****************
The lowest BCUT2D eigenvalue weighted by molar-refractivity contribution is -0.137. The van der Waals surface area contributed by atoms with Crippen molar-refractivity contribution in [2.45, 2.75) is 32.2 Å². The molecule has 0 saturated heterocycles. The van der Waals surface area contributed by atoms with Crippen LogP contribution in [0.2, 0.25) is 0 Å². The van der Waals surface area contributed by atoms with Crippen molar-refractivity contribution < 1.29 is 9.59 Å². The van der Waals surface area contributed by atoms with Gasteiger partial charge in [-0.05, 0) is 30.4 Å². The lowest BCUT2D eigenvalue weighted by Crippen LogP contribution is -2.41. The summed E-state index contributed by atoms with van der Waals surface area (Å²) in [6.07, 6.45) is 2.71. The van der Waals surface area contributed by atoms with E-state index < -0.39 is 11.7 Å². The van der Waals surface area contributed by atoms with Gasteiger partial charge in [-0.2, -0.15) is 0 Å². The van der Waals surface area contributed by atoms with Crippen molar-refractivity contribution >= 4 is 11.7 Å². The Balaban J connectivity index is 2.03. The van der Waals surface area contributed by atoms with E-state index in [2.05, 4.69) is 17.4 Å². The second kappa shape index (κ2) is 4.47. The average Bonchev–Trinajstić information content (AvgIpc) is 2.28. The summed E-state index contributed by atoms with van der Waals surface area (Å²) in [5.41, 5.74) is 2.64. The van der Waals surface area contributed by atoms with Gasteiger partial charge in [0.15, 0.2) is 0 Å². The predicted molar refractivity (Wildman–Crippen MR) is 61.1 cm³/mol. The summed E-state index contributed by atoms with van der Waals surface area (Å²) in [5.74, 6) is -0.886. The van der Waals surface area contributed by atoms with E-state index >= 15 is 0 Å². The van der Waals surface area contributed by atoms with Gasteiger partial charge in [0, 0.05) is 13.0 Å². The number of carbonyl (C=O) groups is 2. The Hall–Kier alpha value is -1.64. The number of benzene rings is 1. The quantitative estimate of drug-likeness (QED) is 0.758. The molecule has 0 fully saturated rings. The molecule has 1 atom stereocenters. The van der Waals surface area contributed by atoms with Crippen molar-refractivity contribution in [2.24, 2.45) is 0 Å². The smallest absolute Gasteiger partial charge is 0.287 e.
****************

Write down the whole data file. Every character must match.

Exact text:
The lowest BCUT2D eigenvalue weighted by molar-refractivity contribution is -0.137. The van der Waals surface area contributed by atoms with Crippen molar-refractivity contribution in [2.45, 2.75) is 32.2 Å². The molecule has 0 saturated heterocycles. The van der Waals surface area contributed by atoms with Crippen LogP contribution in [0.2, 0.25) is 0 Å². The van der Waals surface area contributed by atoms with Crippen molar-refractivity contribution < 1.29 is 9.59 Å². The van der Waals surface area contributed by atoms with Gasteiger partial charge in [-0.05, 0) is 30.4 Å². The lowest BCUT2D eigenvalue weighted by Crippen LogP contribution is -2.41. The summed E-state index contributed by atoms with van der Waals surface area (Å²) in [6.07, 6.45) is 2.71. The van der Waals surface area contributed by atoms with E-state index < -0.39 is 11.7 Å². The van der Waals surface area contributed by atoms with Gasteiger partial charge in [-0.2, -0.15) is 0 Å². The van der Waals surface area contributed by atoms with Crippen molar-refractivity contribution >= 4 is 11.7 Å². The Balaban J connectivity index is 2.03. The van der Waals surface area contributed by atoms with E-state index in [2.05, 4.69) is 17.4 Å². The second kappa shape index (κ2) is 4.47. The average Bonchev–Trinajstić information content (AvgIpc) is 2.28. The summed E-state index contributed by atoms with van der Waals surface area (Å²) in [5.41, 5.74) is 2.64. The van der Waals surface area contributed by atoms with Gasteiger partial charge in [0.15, 0.2) is 0 Å². The predicted molar refractivity (Wildman–Crippen MR) is 61.1 cm³/mol. The summed E-state index contributed by atoms with van der Waals surface area (Å²) in [5.74, 6) is -0.886. The van der Waals surface area contributed by atoms with E-state index >= 15 is 0 Å². The van der Waals surface area contributed by atoms with Gasteiger partial charge in [0, 0.05) is 13.0 Å². The number of carbonyl (C=O) groups is 2. The Hall–Kier alpha value is -1.64. The number of benzene rings is 1. The quantitative estimate of drug-likeness (QED) is 0.758. The molecule has 0 fully saturated rings. The molecule has 1 atom stereocenters. The van der Waals surface area contributed by atoms with Crippen molar-refractivity contribution in [2.24, 2.45) is 0 Å². The smallest absolute Gasteiger partial charge is 0.287 e.